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KUNSAN AIR BASE, Republic of Korea -- The 8th Fighter Wing conducted a base exercise here October 5 to 9, testing everything from self-aid and buddy care procedures to operating in a chemically contaminated environment. The exercise was facilitated by personnel from the 8th FW Inspector General's Office.
The wing shuts down everything and everyone transitions into a simulated real-world contingency environment.
"In a wartime situation, it's very fluid and chaotic at times," said Lt. Col. Kenneth Mercier, 8th Force Support Squadron commander. "It's not going to be a bright and shiny day. You'll have missiles, unidentified ordinance and all kinds of mayhem going on. When you practice that, then you're ready for the real-world situation."
Wing Inspection Team members prepared scenarios that would be relevant to Kunsan Air Base and then instated a 5 day long training exercise that would allow the base to practice chemical warfare safety and real world situations.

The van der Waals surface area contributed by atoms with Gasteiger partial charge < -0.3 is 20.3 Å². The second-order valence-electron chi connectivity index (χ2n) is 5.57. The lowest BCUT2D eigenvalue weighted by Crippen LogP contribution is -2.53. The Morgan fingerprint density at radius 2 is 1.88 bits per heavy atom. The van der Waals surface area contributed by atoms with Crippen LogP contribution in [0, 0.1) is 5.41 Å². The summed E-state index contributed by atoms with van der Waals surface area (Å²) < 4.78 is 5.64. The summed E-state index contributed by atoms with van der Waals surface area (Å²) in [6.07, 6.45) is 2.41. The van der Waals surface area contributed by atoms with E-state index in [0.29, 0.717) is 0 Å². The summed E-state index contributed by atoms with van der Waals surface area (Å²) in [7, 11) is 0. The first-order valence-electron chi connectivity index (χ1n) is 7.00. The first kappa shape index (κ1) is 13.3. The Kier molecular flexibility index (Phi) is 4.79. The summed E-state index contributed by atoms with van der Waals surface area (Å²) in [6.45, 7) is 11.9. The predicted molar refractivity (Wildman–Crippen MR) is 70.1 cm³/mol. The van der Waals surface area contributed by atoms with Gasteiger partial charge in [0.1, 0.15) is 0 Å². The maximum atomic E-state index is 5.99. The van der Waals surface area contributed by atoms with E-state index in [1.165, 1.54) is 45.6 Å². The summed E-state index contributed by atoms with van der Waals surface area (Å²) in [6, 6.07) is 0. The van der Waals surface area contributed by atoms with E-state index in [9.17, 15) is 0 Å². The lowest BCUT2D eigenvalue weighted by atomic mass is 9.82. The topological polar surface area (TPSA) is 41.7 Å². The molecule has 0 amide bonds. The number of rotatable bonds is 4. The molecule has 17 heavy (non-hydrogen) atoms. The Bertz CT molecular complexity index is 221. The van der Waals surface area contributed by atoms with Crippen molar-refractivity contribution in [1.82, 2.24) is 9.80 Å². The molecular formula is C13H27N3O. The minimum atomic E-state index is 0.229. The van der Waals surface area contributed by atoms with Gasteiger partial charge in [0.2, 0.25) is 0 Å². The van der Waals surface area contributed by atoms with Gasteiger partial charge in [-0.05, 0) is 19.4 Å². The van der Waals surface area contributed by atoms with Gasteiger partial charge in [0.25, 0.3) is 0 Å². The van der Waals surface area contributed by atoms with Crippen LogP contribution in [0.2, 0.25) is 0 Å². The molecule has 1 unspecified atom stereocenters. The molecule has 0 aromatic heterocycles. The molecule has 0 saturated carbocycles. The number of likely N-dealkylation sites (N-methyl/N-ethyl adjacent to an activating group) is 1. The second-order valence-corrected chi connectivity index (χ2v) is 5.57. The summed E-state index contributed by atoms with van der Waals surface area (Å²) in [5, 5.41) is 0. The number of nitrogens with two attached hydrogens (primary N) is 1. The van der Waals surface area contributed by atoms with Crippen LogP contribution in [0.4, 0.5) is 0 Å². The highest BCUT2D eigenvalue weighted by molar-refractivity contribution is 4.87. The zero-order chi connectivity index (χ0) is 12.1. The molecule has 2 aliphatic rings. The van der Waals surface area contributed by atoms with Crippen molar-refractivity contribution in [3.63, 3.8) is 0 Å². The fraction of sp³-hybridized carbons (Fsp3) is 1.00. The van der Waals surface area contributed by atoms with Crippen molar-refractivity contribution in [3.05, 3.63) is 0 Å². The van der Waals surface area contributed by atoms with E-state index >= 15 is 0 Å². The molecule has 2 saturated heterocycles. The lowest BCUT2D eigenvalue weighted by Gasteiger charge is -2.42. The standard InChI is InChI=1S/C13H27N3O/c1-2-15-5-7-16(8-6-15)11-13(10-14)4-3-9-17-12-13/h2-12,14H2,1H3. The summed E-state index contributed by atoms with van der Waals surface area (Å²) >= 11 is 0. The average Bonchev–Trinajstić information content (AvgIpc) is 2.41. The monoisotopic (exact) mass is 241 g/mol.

"We are trying to simulate to the maximum extent possible what we think we would encounter if we went to war tomorrow or if we had to fight tonight" said Lt. Col. Scott Seigfried, 8th Fighter Wing Inspector General. "We take a look at the enemies capabilities and what they can bring to the fight and simulate with as much risk mitigation as possible the actual conditions that Airmen would encounter at Kunsan Air Base making sure we're prepared to survive those situations so we can be prepared to fight tonight."
The WIT's scenarios included a full spectrum of events, keeping the wing fully engaged around the clock as maintainers launched aircraft, security forces responded to attacks, firefighters responded to multiple of emergency fires, medical personnel took care of the injured, and members of the communication squadron ensured the network stayed up and the lines of communication were open.
The wide range of events put Airmen in simulated chemical environments and were tested on their ability to survive and continue the mission. Airmen donned mission oriented protective posture suits when simulated chemical weapons posed a threat. Every person on this base knows our mission is to defend the base, accept follow on forces and take the fight north.
"It's very important to practice the way that we are going to fight and do these exercises because if we have to go fight tonight we need to know what our jobs are and react in a timely and efficient manner" said Seigfried.
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